Volume 22, Number 17 | The Newspaper of Lower Manhattan | September 4 - 10, 2009

P.S. 150 and NEST readers are tops in the city

Click above on the name of the school to reveal more data on that school's performance.

By Jared T. Miller

Three of Lower Manhattan’s schools are top-10 performers citywide on reading tests, according to this year’s state testing results, though some others continue to slip in rankings.

Downtown schools NEST (New Explorations into Science, Technology and Math), P.S. 150, and P.S. 234 all showed marked increases in performance from last year’s fourth grade English Language Arts examinations. Chinatown schools Manhattan Academy of Technology and P.S. 124 both saw significant decreases in ranking this year, though both schools continue to improve their performance on state exams.

Community Board 1 member Tom Goodkind compiled the rankings to assess elementary school performance, which tend to have bearing on the middle schools to which their student’s will be admitted. The rankings are based on scores recorded by the New York State Dept. of Education each year after the tests are administered. Ranking the schools shifts the emphasis from yearly improvements in raw scores and examines how each school is performing relative to other schools in the area. Goodkind said this becomes important considering the competitive field of middle schools to which Downtown students may apply.

NEST on the Lower East Side jumped from ninth out of 734 schools included in the rankings to first place this year. Over a third of their students received a score of four on the exams, the highest number to do so citywide. The school has performed consistently well and has remained in the top ten since 2006. Jared Rosoff, assistant principal for NEST’s middle school, called the results “exciting,” but declined to comment further citing school policy.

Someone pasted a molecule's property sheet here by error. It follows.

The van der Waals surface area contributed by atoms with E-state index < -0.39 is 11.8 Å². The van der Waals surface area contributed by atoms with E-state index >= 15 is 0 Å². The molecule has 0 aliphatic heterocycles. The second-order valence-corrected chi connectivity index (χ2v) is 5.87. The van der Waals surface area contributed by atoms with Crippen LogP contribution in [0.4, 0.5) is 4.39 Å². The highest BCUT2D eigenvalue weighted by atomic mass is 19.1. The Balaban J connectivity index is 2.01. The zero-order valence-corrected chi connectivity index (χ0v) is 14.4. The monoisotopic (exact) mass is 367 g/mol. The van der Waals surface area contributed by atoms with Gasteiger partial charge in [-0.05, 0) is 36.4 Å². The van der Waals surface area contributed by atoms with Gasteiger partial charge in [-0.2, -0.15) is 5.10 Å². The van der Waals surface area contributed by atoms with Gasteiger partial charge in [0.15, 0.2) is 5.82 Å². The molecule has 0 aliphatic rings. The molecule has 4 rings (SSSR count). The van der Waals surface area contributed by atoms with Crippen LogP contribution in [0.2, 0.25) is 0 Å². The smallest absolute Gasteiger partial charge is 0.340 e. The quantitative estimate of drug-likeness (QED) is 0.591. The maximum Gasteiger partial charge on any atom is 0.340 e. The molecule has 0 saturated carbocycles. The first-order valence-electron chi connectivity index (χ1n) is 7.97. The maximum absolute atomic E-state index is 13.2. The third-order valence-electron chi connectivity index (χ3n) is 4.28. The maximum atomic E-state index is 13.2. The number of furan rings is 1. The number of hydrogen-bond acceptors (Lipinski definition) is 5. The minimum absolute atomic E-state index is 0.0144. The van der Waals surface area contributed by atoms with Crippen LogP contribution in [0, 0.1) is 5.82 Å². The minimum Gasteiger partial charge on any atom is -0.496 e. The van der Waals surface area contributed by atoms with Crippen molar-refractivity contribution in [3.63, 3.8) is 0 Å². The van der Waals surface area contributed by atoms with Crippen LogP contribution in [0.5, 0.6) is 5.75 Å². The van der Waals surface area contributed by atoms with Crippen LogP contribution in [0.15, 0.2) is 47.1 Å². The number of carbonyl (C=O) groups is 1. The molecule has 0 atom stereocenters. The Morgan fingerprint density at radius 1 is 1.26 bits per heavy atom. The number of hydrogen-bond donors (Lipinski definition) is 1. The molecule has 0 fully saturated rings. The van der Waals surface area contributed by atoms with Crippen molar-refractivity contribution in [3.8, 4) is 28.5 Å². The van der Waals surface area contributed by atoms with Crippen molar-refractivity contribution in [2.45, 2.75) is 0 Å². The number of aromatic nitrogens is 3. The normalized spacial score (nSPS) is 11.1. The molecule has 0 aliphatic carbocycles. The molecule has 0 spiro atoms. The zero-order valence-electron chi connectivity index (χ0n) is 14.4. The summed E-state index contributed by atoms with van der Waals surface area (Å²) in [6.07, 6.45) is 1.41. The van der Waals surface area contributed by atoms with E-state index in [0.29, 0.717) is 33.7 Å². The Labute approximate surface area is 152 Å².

This year, Tribeca’s P.S. 150 shares first place with NEST, the first time it has been a top ten school since 2006. Goodkind suggested that P.S. 150’s strong leadership plays a role in its success.

“The greatest asset that they have is their principal,” Goodkind said of P.S. 150’s Maggie Sienna. “She’s just incredible.”

Sienna called this year’s results “wonderful.” She said that for P.S. 150, success on a test is a “secondary, or even tertiary part of our curriculum.” Instead, she explained that a focus on building reading skills and heavy parent involvement was a key factor in this year’s scores.

This year, P.S. 234 jumped over two dozen places to a rank of nine — the first time it has been in the top ten since 2002, when it topped the list.

Kevin Doherty, P.T.A. vice president and former president, praised P.S. 234’s emphasis on developing strong readers through the school’s literacy program, rather than teaching to a test.

“It’s just a single data point,” said Doherty of the test results. “It’s about skill building, personal development for the children over the long haul.”

Chinatown school M.A.T has dropped several hundred places relative to other Downtown schools, but test results indicate that the school is making moderate progress since last year. Fourth grade scores at M.A.T. show a growth of several percentage points since the same students took the test in third grade, though only 70 percent earned a passing grade this year. M.A.T. officials were unavailable for comment.

P.S. 124’s drop in ranking is indicative of the high reading scores throughout the city. Nearly 90 percent of students from the school received a passing grade — the same percentage as last year — though the school has slipped several dozen places in rank. Principal Alice Hom explained that her school’s focus on reading comprehension strategies and writing skills, as well as occasionally providing the students with practice test questions contributed to the results.

“It’s not a daily kind of drill that they are facing,” said Hom, about P.S. 124’s test preparation efforts. “[We are] teaching the children strategies to be able to handle any test questions that they’re facing.”

 





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